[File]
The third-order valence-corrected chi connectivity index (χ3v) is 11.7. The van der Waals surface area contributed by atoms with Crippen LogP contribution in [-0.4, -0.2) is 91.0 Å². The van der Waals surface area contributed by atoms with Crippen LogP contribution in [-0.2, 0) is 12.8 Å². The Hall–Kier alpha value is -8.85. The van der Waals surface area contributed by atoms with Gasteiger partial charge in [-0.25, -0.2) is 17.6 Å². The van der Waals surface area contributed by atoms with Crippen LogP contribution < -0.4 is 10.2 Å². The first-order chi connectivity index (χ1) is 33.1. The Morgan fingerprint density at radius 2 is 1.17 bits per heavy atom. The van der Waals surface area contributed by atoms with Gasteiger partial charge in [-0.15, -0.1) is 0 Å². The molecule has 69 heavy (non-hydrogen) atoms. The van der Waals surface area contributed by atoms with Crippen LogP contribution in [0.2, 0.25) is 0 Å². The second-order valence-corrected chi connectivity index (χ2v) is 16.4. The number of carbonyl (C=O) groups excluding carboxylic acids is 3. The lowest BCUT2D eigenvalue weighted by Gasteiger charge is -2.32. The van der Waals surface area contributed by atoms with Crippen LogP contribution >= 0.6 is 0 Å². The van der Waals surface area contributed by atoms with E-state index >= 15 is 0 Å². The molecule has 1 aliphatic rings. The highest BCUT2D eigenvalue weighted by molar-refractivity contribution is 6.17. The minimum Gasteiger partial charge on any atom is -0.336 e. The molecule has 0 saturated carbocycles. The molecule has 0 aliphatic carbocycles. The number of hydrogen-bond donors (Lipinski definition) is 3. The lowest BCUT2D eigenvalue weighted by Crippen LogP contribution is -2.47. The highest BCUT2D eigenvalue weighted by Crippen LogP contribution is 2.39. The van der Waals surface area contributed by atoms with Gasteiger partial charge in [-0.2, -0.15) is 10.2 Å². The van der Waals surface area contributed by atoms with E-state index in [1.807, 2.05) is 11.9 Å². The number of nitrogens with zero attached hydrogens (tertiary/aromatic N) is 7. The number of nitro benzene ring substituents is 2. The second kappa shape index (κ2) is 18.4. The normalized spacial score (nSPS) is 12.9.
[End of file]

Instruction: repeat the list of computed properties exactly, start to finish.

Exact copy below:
The third-order valence-corrected chi connectivity index (χ3v) is 11.7. The van der Waals surface area contributed by atoms with Crippen LogP contribution in [-0.4, -0.2) is 91.0 Å². The van der Waals surface area contributed by atoms with Crippen LogP contribution in [-0.2, 0) is 12.8 Å². The Hall–Kier alpha value is -8.85. The van der Waals surface area contributed by atoms with Gasteiger partial charge in [-0.25, -0.2) is 17.6 Å². The van der Waals surface area contributed by atoms with Crippen LogP contribution < -0.4 is 10.2 Å². The first-order chi connectivity index (χ1) is 33.1. The Morgan fingerprint density at radius 2 is 1.17 bits per heavy atom. The van der Waals surface area contributed by atoms with Gasteiger partial charge in [-0.15, -0.1) is 0 Å². The molecule has 69 heavy (non-hydrogen) atoms. The van der Waals surface area contributed by atoms with Crippen LogP contribution in [0.2, 0.25) is 0 Å². The second-order valence-corrected chi connectivity index (χ2v) is 16.4. The number of carbonyl (C=O) groups excluding carboxylic acids is 3. The lowest BCUT2D eigenvalue weighted by Gasteiger charge is -2.32. The van der Waals surface area contributed by atoms with Crippen LogP contribution >= 0.6 is 0 Å². The van der Waals surface area contributed by atoms with E-state index >= 15 is 0 Å². The molecule has 1 aliphatic rings. The highest BCUT2D eigenvalue weighted by molar-refractivity contribution is 6.17. The minimum Gasteiger partial charge on any atom is -0.336 e. The molecule has 0 saturated carbocycles. The molecule has 0 aliphatic carbocycles. The number of hydrogen-bond donors (Lipinski definition) is 3. The lowest BCUT2D eigenvalue weighted by Crippen LogP contribution is -2.47. The highest BCUT2D eigenvalue weighted by Crippen LogP contribution is 2.39. The van der Waals surface area contributed by atoms with Gasteiger partial charge in [-0.2, -0.15) is 10.2 Å². The van der Waals surface area contributed by atoms with E-state index in [1.807, 2.05) is 11.9 Å². The number of nitrogens with zero attached hydrogens (tertiary/aromatic N) is 7. The number of nitro benzene ring substituents is 2. The second kappa shape index (κ2) is 18.4. The normalized spacial score (nSPS) is 12.9.